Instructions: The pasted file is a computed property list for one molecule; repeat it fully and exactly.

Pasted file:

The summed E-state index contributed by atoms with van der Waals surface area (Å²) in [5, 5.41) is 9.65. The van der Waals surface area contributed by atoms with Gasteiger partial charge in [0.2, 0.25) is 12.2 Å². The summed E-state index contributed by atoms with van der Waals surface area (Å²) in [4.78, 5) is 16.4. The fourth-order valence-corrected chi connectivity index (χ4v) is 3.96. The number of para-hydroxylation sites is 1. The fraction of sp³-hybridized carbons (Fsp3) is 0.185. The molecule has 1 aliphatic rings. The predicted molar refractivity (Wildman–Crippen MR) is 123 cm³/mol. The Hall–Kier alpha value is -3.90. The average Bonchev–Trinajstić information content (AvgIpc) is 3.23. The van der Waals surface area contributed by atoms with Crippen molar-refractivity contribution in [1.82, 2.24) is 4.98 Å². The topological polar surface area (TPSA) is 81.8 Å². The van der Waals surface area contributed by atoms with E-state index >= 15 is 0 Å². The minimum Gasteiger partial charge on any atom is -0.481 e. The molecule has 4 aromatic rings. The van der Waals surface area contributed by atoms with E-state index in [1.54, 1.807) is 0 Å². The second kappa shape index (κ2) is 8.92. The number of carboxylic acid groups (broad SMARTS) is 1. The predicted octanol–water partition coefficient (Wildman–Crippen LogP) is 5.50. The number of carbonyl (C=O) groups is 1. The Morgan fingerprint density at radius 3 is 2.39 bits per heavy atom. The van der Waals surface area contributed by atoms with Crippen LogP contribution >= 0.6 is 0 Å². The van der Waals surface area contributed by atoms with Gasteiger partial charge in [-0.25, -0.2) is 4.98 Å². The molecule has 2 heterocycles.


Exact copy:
The summed E-state index contributed by atoms with van der Waals surface area (Å²) in [5, 5.41) is 9.65. The van der Waals surface area contributed by atoms with Gasteiger partial charge in [0.2, 0.25) is 12.2 Å². The summed E-state index contributed by atoms with van der Waals surface area (Å²) in [4.78, 5) is 16.4. The fourth-order valence-corrected chi connectivity index (χ4v) is 3.96. The number of para-hydroxylation sites is 1. The fraction of sp³-hybridized carbons (Fsp3) is 0.185. The molecule has 1 aliphatic rings. The predicted molar refractivity (Wildman–Crippen MR) is 123 cm³/mol. The Hall–Kier alpha value is -3.90. The average Bonchev–Trinajstić information content (AvgIpc) is 3.23. The van der Waals surface area contributed by atoms with Crippen molar-refractivity contribution in [1.82, 2.24) is 4.98 Å². The topological polar surface area (TPSA) is 81.8 Å². The van der Waals surface area contributed by atoms with E-state index >= 15 is 0 Å². The minimum Gasteiger partial charge on any atom is -0.481 e. The molecule has 4 aromatic rings. The van der Waals surface area contributed by atoms with E-state index in [1.54, 1.807) is 0 Å². The second kappa shape index (κ2) is 8.92. The number of carboxylic acid groups (broad SMARTS) is 1. The predicted octanol–water partition coefficient (Wildman–Crippen LogP) is 5.50. The number of carbonyl (C=O) groups is 1. The Morgan fingerprint density at radius 3 is 2.39 bits per heavy atom. The van der Waals surface area contributed by atoms with Crippen LogP contribution >= 0.6 is 0 Å². The van der Waals surface area contributed by atoms with Gasteiger partial charge in [-0.25, -0.2) is 4.98 Å². The molecule has 2 heterocycles.